Vitamin A deficiency in the mother-infant pair: four criteria analysis

Abstract Number Theme Presentation Type Cover Approved
0161 Prevalence and risk factors for micronutrient status(deficiency, overload) Poster Not Approved


Abstract Content


The study objective was to estimate the prevalence of vitamin A deficiency in mothers and newborns of a public maternity hospital in Ribeirao Preto (Brazil) through four indicators, verifying the correlation between them and the association with obstetric, anthropometric and socioeconomic data.


Descriptive cross-sectional study with 180 pairs of mothers and their newborns. Them being healthy mothers aged 18 or older, mothers of a single fetus born at term, via vaginal delivery or cesarean section, and birth weight higher than 2500g. Serum retinol and breast milk retinol was determined by HPLC and levels =0.70 µmol/l in serum and =1.05 µmol/l in milk indicatedvitamin A deficiency. Mothers’ vitamin A intake was assessed with an adapted questionnaire.


The prevalence ofvitamin A deficiencyin the mothers’ serum, cord blood, breast milk and food intake were 57.2%, 94.9%, 27.9% and 44.7%, respectively. The mean retinol concentrations in maternal serum, breast milk and umbilical cord were 0.65±0.27µmol/l, 0.36±0.18µmol/l and 2.95±2.70µmol/l, respectively; the average intake of vitamin A was 1041.33±1187.86 µg RAE. There was not a significant correlation between retinol concentrations in the mothers’ serum, cord blood, breast milk and vitamin A intake. Correlations were not found between these variables with obstetric, anthropometric and socioeconomic variables.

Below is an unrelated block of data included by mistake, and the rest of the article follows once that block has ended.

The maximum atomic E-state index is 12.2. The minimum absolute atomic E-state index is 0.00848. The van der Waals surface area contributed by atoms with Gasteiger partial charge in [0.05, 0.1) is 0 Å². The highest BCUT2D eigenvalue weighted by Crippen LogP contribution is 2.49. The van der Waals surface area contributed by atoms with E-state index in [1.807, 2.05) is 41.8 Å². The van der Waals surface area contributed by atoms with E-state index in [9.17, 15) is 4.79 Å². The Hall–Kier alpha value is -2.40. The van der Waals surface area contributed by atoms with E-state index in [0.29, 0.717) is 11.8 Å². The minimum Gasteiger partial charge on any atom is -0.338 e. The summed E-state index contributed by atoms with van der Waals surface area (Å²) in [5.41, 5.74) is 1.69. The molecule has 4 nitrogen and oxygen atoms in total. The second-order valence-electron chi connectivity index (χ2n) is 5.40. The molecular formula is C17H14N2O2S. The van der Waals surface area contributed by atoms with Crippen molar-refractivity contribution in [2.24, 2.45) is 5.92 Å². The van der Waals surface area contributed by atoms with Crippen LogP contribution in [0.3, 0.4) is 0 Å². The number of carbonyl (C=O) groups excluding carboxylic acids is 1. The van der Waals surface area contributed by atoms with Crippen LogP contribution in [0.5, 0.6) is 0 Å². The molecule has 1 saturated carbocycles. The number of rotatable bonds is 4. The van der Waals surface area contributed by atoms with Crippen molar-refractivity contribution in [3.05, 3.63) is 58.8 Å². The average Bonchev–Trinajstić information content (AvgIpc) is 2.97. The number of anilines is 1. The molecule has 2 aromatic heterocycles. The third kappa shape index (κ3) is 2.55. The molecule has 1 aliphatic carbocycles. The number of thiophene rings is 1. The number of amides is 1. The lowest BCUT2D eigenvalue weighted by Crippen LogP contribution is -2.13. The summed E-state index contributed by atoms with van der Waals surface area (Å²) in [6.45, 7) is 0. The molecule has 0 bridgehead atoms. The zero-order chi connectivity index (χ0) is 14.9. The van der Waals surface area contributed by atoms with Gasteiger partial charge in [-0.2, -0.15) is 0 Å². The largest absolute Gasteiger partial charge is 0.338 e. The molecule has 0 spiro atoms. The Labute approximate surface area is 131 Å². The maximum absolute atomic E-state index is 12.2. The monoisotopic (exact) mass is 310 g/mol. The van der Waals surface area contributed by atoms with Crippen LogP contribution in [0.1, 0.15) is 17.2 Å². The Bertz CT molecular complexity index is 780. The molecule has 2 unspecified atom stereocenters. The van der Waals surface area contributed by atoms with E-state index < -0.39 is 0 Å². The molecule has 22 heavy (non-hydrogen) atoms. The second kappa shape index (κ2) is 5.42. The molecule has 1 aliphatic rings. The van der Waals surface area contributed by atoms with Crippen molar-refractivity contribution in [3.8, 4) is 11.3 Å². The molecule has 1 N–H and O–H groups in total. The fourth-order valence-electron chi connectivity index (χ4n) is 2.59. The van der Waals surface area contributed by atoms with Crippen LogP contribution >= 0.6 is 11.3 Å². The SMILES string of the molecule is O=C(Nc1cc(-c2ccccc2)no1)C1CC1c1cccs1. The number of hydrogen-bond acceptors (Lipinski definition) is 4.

High prevalences ofvitamin A deficiencywere found in mothers and newborns. There was no correlation between vitamin A intake by pregnant women, retinol concentrations in breast milk, nor in the mother-infant blood.

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